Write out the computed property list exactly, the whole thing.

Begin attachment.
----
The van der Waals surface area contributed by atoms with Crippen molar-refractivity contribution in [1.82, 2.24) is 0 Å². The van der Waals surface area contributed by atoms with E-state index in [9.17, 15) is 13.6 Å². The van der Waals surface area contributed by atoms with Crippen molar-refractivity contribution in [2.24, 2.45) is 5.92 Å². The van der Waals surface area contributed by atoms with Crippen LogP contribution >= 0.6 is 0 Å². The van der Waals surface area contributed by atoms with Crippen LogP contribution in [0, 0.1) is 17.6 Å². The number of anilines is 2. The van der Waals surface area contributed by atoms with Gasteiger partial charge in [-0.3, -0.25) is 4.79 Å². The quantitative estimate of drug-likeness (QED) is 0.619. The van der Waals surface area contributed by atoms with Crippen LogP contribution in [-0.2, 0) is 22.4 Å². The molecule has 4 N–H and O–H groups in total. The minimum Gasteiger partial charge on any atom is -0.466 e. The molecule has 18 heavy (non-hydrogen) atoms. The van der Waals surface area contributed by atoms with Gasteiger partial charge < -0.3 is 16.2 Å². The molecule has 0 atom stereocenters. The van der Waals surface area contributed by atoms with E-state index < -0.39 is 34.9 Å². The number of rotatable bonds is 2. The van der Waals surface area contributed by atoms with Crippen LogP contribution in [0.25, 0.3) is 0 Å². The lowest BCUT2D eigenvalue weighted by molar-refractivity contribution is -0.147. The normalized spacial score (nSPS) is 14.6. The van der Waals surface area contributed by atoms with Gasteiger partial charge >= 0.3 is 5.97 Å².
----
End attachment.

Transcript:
The van der Waals surface area contributed by atoms with Crippen molar-refractivity contribution in [1.82, 2.24) is 0 Å². The van der Waals surface area contributed by atoms with E-state index in [9.17, 15) is 13.6 Å². The van der Waals surface area contributed by atoms with Crippen molar-refractivity contribution in [2.24, 2.45) is 5.92 Å². The van der Waals surface area contributed by atoms with Crippen LogP contribution >= 0.6 is 0 Å². The van der Waals surface area contributed by atoms with Crippen LogP contribution in [0, 0.1) is 17.6 Å². The number of anilines is 2. The van der Waals surface area contributed by atoms with Gasteiger partial charge in [-0.3, -0.25) is 4.79 Å². The quantitative estimate of drug-likeness (QED) is 0.619. The van der Waals surface area contributed by atoms with Crippen LogP contribution in [-0.2, 0) is 22.4 Å². The molecule has 4 N–H and O–H groups in total. The minimum Gasteiger partial charge on any atom is -0.466 e. The molecule has 18 heavy (non-hydrogen) atoms. The van der Waals surface area contributed by atoms with Gasteiger partial charge < -0.3 is 16.2 Å². The molecule has 0 atom stereocenters. The van der Waals surface area contributed by atoms with E-state index < -0.39 is 34.9 Å². The number of rotatable bonds is 2. The van der Waals surface area contributed by atoms with Crippen LogP contribution in [0.25, 0.3) is 0 Å². The lowest BCUT2D eigenvalue weighted by molar-refractivity contribution is -0.147. The normalized spacial score (nSPS) is 14.6. The van der Waals surface area contributed by atoms with Gasteiger partial charge >= 0.3 is 5.97 Å².